How Product Sampling Works

Product sampling seems so easy - you give a sample to someone to try and if they like it, they buy it!   Simple right?

Well, not quite THAT simple as the graphic below shows.   To get it right there are myriad pieces to consider and address.  Who should be offered the chance to try?   What is the right sample itself to offer?  How and where are we going to give people the chance to experience our brand?     What partners are going to help us get our perfect sample into the right humans hands?    What are we going to learn about our samplers and how are we going to extend the life of the sampling experience past the moment of trying into buying and beyond?    Easy to ask - and LOTS of different answers are correct depending on a brands goals!  

Targeting - Often an initial step in product sampling program design is to consider who you wish to have try your product, in other words your brands ideal "target".  This can be defined in many ways from very broad (adults 19-54) to quite specific (Employed people who work within 3 miles of my stores).

"Media" Planning - Where and how are you going to attract people to offer them the chance to try your sample.  Many vendors exist to assist with this part of the plan.   Can be driven by locations being used (e.g. in specific stores), purchased media (online sample request program ads), or many other choices. 

Distribution Approach - How are physical samples getting from your production facility into the hands of samplers?   What are the steps and what portions of this flow will be handled by brand versus vendor resources.

Package Design - When a sample is going to be delivered to someone "packaged" for their use what should that look and feel like.   Design of sample itself, outer packaging (e.g. if being mailed many considerations), other marketing collateral to accompany the sample itself, etc.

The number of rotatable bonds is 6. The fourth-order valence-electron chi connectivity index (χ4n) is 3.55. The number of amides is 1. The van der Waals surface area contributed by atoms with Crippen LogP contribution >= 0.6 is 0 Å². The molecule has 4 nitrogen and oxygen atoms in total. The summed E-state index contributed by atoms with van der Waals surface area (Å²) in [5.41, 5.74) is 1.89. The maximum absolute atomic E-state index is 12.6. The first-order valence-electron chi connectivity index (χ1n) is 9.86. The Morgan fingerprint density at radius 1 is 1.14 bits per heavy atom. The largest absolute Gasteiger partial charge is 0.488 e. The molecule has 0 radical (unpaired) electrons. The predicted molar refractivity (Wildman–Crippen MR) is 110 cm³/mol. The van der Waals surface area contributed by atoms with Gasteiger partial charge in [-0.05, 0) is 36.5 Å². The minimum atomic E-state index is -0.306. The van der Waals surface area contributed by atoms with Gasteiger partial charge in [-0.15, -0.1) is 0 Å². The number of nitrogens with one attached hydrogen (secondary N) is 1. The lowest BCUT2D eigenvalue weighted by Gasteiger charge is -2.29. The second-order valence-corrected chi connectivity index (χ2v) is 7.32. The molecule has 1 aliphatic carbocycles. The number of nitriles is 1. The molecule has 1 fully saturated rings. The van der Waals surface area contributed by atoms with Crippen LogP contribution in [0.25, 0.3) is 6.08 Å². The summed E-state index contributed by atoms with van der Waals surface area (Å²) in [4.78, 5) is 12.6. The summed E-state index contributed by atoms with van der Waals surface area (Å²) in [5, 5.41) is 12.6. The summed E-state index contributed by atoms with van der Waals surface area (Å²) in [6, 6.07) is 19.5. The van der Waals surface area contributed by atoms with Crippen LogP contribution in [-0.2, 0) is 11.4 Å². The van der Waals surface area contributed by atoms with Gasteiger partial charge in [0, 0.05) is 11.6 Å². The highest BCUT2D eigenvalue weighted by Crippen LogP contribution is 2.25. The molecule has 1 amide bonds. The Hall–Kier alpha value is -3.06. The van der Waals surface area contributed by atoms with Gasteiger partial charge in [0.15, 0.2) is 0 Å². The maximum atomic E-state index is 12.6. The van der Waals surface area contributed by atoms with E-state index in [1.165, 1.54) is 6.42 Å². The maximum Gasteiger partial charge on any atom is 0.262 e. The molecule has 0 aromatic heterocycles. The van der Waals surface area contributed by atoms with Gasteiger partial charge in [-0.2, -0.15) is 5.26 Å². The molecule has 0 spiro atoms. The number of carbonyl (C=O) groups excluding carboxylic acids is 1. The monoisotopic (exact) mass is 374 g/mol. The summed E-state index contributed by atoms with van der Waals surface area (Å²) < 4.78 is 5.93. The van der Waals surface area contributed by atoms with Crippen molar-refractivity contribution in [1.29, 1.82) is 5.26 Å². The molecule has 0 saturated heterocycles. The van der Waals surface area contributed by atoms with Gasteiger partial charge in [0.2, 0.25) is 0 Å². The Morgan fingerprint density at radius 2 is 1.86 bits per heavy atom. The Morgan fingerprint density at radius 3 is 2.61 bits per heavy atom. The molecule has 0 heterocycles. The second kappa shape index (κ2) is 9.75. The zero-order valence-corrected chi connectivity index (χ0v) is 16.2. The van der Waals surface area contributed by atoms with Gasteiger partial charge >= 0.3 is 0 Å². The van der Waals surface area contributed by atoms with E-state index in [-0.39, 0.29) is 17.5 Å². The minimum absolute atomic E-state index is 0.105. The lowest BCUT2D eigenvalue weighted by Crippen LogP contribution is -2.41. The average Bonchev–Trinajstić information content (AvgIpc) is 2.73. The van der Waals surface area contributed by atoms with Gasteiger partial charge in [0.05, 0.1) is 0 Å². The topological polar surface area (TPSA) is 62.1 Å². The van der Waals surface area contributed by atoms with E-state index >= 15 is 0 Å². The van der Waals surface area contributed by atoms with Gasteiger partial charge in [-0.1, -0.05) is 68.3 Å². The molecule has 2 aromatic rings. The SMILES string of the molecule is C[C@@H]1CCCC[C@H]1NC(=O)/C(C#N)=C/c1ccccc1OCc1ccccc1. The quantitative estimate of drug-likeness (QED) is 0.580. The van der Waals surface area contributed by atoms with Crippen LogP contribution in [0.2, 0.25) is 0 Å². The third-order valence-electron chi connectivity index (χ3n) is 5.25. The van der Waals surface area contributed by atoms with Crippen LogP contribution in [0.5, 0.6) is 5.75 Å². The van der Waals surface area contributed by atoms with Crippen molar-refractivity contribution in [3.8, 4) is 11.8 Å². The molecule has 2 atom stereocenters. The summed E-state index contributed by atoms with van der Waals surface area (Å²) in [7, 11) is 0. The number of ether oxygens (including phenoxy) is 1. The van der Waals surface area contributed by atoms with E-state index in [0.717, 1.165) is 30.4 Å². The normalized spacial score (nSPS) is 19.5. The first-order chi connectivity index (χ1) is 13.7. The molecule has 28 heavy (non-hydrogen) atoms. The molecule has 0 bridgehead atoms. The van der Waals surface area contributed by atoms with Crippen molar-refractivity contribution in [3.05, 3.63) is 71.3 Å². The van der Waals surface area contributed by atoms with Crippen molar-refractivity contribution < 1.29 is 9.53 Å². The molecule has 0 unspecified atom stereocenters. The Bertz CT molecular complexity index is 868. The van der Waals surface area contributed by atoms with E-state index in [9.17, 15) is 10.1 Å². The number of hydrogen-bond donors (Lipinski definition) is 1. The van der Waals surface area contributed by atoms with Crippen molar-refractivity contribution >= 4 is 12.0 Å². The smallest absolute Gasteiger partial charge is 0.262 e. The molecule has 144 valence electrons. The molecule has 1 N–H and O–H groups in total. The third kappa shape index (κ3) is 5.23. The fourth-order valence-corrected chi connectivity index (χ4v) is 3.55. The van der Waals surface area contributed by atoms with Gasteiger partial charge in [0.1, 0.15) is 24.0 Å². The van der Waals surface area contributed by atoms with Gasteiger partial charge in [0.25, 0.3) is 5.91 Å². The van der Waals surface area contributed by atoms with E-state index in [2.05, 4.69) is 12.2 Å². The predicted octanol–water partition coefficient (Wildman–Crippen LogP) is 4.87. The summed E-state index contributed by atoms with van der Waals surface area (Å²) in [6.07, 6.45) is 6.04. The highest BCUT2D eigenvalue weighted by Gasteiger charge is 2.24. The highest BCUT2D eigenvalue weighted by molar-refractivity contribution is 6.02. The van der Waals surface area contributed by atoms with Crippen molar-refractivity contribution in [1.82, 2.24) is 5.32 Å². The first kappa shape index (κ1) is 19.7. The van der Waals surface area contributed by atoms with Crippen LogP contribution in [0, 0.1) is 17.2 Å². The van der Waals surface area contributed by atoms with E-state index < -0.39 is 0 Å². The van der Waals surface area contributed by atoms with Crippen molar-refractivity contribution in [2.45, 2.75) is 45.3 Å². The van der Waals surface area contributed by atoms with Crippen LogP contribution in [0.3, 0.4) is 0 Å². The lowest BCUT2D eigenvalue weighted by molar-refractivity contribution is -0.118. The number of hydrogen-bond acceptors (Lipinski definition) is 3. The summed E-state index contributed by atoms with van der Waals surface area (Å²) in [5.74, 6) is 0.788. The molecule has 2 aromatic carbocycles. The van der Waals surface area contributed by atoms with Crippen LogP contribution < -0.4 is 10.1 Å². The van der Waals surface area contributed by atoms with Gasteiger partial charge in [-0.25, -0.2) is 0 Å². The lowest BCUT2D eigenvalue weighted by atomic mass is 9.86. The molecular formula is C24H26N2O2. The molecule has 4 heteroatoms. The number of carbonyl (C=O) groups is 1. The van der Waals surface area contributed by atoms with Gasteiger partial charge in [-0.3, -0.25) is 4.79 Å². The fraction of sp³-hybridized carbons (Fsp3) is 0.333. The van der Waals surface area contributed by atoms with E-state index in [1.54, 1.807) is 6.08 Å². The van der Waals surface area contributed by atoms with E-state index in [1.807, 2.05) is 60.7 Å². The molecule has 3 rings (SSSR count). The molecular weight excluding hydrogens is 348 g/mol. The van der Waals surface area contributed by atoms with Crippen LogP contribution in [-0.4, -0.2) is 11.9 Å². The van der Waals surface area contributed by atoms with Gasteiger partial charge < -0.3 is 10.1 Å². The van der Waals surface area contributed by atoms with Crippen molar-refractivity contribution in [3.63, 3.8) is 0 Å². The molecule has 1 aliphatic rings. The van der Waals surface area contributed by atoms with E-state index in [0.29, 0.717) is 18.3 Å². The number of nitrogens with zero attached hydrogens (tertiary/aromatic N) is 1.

Order Capture -  Are you going to gather information from individual samplers either for use in sending them a sample or to gain insight from their experience?    Many believe this is a critical step in the permitting brands to learn about people's reactions to their sampling experience as well as having the potential to extend the sampling experience to additional touch points. 

Data Management - Once data of any kind is captured from any individual (with proper privacy policies and data handling adherence) there are choices to make on where and how to 'store' that data and turn it into valuable information.    Most brands/manufacturers and retailers have stringent rules about these tasks and all must be considered in how data is managed.   Often samplers are recontacted shortly after their experience so having the right data in the right place to permit follow up is a key success criteria. 

"Dashboard" - Umbrella term used to suggest the need for a brand to have the ability to see into their program as it is running.   Ever greater levels of transparency are being expected by brands so that they can monitor their sampling program while in execution.   Information such as inventory status, dates of sampler delivery, samples per location, etc. are all encompassed by using overarching term.

Assembly - Refers to the preparation of the sample for delivery to the sampler.   Combining the sample with it's 'packaging' and any other marketing collateral is often thought of as "assembling the sample".  In some instances this step can be combined with fulfillment.

Fulfillment - The act of getting the samples into the distribution stream for final arrival in the hands of the sampler and/or the human who will be placing it into the samplers hands.  This often consists of transportation and logistics activities via mail, parcel post, or trucking.   

Research, Analytics, Metrics - This block speaks to the design and implementation of appropriate data collection in order to provide insights into how people responded to the sample as well as some measure of ROI on the program.  The range of options here include status updates, simple survey data collection all the way to closed electronic loop data based on actual sales data and beyond.   Such actions all attempt to measure the impact and result of the sampling activity.   

CRM & Marketing - The use of data and information collected as part of the sampling program to reconnect with and further market to the samplers who permit this activity to occur, by their explicit opt in for recontact.